Yesterday I published Ohio State University teaches Christians are stupider than atheists. I came across the story on Google News, thought, “Here’s a bit of fluff I can have some quick fun with before I get back to writing my novel,”—and blip I wrote what I did.
The website that originally “broke” this story is Campus Reform. This morning, poking about the Campus Reform website, I found this on their Mission page:
As a watchdog to the nation’s higher education system, Campus Reform exposes bias and abuse on the nation’s college campuses.
Our team of professional journalists works alongside student activists and student journalists to report on the conduct and misconduct of university administrators, faculty, and students.
Campus Reform holds itself to rigorous journalism standards and strives to present each story with accuracy, objectivity, and public accountability.
A few clicks later I learned that Campus Reform is owned and operated by the hyper-conservative The Leadership Institute. Here’s a bit about them:
The Leadership Institute identifies, organizes, and trains conservative college students to promote and defend their values on campus.
Institute programs prepare thousands of conservatives each year. Conservatives learn how to:
· Form independent conservative student groups
· Manage grassroots-oriented campaigns
· Publish independent conservative school newspapers
· Communicate a conservative message using the media
Gee, I wonder why the complaining OSU “anonymous student” knew nothing about the Psych 1100 class that had so offended him or her (see below)—and why exactly they were quoted as having said:
I understand that colleges have a liberal spin on things so it didn’t surprise me to see the question … . Colleges will tolerate pretty much any religion other than Christianity.
I smell a rat. A lowdown, lying, cheating, right-wing Christian rat trying to drum up a little cheese for itself.
It pains me to have at all contributed, however cursorily, to the lie that there was any credibility whatsoever to the original story. Me, helping to further the agenda of hardcore right-wing Christians!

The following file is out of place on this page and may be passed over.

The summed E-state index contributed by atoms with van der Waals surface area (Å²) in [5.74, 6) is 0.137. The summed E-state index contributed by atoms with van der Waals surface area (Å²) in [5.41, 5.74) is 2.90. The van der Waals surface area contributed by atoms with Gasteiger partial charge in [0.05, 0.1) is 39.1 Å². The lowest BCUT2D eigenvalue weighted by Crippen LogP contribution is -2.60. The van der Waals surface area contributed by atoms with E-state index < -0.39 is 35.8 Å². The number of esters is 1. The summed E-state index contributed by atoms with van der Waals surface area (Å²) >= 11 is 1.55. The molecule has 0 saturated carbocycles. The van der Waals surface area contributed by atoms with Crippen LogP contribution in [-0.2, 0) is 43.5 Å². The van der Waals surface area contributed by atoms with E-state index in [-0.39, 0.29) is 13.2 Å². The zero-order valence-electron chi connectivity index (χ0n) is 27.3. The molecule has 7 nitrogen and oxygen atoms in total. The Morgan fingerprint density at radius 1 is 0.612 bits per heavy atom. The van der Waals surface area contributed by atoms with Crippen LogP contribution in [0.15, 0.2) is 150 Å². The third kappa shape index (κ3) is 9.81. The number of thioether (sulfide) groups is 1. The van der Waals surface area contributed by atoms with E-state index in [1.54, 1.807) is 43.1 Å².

So sad. So wrong. So … what can totally happen when you’re trying to keep two blogs going and write a (major) first novel.
After reading my post yesterday my good friend Dan Wilkinson got interested in what the story behind that story might be. Dan getting interested in something is like a coke-detecting police dog getting interested in a suitcase. It’s kinda scary. But awesome to watch.
Courtesy of Dan “Sniffy” Wilkinson, here is what’s really going on with OSU’s Psychology 1100 classs:
First we have the class syllabus. As you’ll see, it’s a totally normal, duly formidable college class.
One of the tools used in the class are the online LearningCurve quizzes. As you may recall, the particular Learning Curve question that has caused such a stir is this one:
Here are a few other LearningCurve quiz questions (which taken altogether comprise only 10% of the grade for the class):
Notably, all of the quiz question are pulled directly from Psychology, the textbook used in the class (which Dan managed to get hold of, and which is on Amazon here—for only $159.48!). Each includes exactly where in the book information informing that question can be found. So literally none of the quiz questions should be a surprise to any student in the class.
While the above questions might at face value seem inflammatorily ill-informed, within the context of the class they make perfect sense. And those are only four of the (it looks like) hundreds of questions derived from the chapter of the textbook dealing with what intelligence is and isn’t, the history of testing intelligence, the uses, abuses and shortcomings of such tests, and the complexity of entire issue.
The authors of Psychology thoroughly explore the findings that certain groups consistently test higher or lower on intelligence tests, carefully considering the factors that contribute to that result:
Although the average difference between groups is considerably less than the average difference within groups, Terman was right when he suggested that some groups perform better than others on intelligence tests.
But do group differences in intelligence test scores reflect group differences in actual intelligence? …
Some groups outscore others on intelligence tests because (a) testing situations impair the performance of some groups more than others and (b) some groups live in less healthful and stimulating environments. There is no compelling evidence to suggest that between-group differences in intelligence are due to genetic differences.
Interestingly, intelligence test scores also seem to be fairly good predictors of a person’s political and religious attitudes: The more intelligent people are, the more likely they are to be liberal and atheistic (Deary, Batty, & Gale, 2008; Lynn, Harvey, & Nyborg, 2009; Reeve, Heggestad, & Lievens, 2009; Stankov, 2009). All in all, intelligence tests scores are excellent predictors of a remarkable range of important consequences. IQ clearly matters.
In short, there’s nothing whatever wrong or suspect about OSU’s Psychology 1100 class.
I wish I could say the same for the pathetic Leadership Institute.
I’m the author of UNFAIR: Christians and the LGBT Question: